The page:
Cargo Ship Crew Searches Sunken As Second Typhoon Gets Closer To Japan | World news

Authorities have stopped searching for 40 crew members missing from an overturned cargo ship in the southwest Japan As typhoon Hai Shen hit the area

Typhoon, the second time in a week, is calling for a warning of torrential rains and violent gusts towards the southern clusters of Okinawa Island, Japan. Expect to cross the area late on Sunday or early Monday.

On Friday night, the Japanese Coast Guard announced that a third crew member had been found in Gulf Livestock 1. The ship carried 6,000 cattle when it was overthrown in the East China Sea on Wednesday. New Zealand To China.

A 30-year-old Filipino sailor was spotted waving his hand for help on a liferaft about a mile from Kodakarajima, a small island in Kagoshima Prefecture in southern Japan. Rescuers also found an overturned orange lifeboat a little further from the Ko Takarajima, but no one was inside.

One crew member died on Friday after losing consciousness in the water, and another crew member was rescued on Wednesday night.

Eduardo Sareno, the chief executive of the Philippines, rescued on Wednesday, told authorities that the ship overturned and sank after one engine went out and hit a huge wave.

Rescuers have found dozens of bovine corpses floating in the area.

Meteorological authorities have warned of typhoon Hai Shen for days, urging people to prepare for a situation that could be a record storm, set up shelters, and prepare to stock up on food and water.

The Japan Meteorological Agency said earlier Saturday that Haishen, carrying sustained winds of up to 198 km/h (123 mph), would hit Okinawa by Sunday and later hit the main island south of Kyushu. But pouring rain, high tide, and wind will come long before the typhoon, the agency said.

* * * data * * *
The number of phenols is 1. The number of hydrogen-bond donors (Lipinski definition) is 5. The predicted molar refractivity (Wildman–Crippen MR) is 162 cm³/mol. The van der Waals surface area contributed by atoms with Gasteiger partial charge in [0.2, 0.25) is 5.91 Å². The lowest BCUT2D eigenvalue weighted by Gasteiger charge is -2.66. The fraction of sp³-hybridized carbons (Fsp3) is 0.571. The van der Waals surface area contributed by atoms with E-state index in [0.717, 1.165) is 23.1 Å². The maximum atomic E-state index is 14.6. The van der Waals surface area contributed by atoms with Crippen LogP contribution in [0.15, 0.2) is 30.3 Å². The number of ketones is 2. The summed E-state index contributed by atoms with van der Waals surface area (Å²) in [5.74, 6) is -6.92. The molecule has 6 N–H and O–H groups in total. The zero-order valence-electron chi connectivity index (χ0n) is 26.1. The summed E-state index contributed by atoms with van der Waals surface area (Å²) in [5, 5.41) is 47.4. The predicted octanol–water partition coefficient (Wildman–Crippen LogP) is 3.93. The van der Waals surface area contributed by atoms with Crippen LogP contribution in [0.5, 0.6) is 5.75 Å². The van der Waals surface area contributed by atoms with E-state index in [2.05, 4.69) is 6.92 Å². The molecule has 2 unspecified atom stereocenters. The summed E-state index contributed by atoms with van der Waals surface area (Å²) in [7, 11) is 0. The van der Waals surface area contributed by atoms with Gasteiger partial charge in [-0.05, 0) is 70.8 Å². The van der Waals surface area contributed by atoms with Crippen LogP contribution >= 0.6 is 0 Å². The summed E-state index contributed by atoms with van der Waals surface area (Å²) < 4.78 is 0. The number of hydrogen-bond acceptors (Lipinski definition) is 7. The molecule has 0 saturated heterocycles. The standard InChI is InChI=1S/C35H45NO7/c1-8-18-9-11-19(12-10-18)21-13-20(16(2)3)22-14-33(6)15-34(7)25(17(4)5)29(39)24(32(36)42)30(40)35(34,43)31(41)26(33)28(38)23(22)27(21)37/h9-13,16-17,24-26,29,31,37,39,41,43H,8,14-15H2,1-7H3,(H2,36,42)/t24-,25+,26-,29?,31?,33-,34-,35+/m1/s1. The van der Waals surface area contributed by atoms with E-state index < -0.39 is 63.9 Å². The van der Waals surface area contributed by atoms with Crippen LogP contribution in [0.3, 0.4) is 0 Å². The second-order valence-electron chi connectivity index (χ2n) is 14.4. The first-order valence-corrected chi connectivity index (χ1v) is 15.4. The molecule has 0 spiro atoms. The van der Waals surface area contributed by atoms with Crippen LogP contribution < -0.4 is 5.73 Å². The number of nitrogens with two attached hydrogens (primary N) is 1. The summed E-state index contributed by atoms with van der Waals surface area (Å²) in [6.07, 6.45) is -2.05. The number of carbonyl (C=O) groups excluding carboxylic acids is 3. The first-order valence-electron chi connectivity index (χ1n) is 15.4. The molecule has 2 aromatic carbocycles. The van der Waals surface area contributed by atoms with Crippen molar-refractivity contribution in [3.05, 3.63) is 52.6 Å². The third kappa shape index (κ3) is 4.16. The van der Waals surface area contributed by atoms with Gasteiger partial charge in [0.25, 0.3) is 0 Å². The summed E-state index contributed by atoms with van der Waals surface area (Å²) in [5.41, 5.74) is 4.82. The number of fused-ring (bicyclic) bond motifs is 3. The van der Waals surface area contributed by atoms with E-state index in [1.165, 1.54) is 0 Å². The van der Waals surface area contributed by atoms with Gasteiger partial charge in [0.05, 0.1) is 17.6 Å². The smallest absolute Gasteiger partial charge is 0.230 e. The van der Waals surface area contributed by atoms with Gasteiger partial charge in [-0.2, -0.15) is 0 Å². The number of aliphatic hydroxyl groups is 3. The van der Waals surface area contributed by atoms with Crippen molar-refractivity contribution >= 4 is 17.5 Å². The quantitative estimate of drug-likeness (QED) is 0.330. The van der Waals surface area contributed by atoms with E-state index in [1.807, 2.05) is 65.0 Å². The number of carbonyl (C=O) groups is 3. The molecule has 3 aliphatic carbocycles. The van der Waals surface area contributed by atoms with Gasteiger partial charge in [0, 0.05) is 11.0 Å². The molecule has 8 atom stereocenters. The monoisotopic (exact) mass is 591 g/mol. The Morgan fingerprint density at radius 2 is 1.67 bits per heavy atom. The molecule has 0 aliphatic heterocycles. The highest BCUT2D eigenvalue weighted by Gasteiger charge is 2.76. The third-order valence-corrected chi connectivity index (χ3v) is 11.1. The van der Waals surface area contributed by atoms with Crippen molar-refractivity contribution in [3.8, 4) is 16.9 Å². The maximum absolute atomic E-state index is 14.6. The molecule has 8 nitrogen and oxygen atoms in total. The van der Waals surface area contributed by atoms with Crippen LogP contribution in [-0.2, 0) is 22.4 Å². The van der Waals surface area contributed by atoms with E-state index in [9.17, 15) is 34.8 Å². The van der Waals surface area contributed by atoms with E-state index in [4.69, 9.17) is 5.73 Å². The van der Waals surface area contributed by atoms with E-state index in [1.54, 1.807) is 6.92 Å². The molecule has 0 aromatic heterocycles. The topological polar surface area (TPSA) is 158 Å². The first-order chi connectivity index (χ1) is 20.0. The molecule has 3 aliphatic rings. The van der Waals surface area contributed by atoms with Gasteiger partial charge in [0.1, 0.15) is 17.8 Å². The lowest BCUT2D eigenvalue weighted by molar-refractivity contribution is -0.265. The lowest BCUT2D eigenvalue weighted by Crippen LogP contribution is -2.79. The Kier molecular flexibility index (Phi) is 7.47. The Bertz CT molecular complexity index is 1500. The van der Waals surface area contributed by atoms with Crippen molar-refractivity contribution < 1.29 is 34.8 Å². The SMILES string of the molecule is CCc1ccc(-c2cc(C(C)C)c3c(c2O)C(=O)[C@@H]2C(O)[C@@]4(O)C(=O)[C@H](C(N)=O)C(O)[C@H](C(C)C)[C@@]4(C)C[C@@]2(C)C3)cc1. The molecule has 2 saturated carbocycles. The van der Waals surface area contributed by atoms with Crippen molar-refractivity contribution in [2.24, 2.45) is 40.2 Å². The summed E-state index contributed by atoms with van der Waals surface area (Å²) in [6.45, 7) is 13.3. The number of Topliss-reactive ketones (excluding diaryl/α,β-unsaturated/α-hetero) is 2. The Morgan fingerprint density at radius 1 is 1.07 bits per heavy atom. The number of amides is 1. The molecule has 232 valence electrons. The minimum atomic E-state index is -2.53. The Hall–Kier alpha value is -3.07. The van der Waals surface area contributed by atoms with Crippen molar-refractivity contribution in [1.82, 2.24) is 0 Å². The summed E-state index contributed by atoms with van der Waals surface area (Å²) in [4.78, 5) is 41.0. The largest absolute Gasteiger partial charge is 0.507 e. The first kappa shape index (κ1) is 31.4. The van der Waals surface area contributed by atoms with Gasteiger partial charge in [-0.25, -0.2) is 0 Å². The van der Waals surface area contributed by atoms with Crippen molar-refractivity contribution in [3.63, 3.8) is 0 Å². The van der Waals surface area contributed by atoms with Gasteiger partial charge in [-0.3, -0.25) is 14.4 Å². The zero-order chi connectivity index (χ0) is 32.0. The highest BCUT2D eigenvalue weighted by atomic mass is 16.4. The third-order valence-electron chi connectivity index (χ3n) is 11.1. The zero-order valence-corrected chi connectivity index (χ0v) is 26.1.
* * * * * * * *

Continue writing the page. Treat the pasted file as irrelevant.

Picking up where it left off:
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Earlier this week, typhoon Maysak struck southern Japan, wounding dozens of people and shutting down thousands of households.

The 43 crew of Gulf Livestock 1 consisted of 39 people from the Philippines. New Zealand Two in Australia.

One of the Australians aboard the overturned ship was named inventory handler Will Mainprize on Friday. Another Australian is Lukas Orda, a 25-year-old male from Queensland who boarded as a veterinarian.

After the typhoon, rescuers resume the search. Three ships, four planes and two divers participated in the search.

In May of last year, Australian authorities delayed the departure of ships from Broome to Indonesia for a week due to sailing and stability issues. The Australian Maritime Safety Authority website said that the ship’s safety management system did not provide adequate operational safety for navigation and management because it did not use the Electronic Chart Display and Information System (ECDIS). ECDIS is a navigation system that allows vessels to easily determine their direction and navigate to their exact location.

The report added that the crew was not trained on how to use the system, adding that there are no up-to-date charts for the onboard system. Defects were reported to have been fixed and additional audits of the safety management system were conducted. No other serious flaws have been reported.

A spokesman for Maritime New Zealand said standard safety investigations for Gulf Livestock 1 were conducted, including inspections of livestock carriers and cages upon arrival and departure at Napier port. “No irregularities or problems were found,” the spokesman said.

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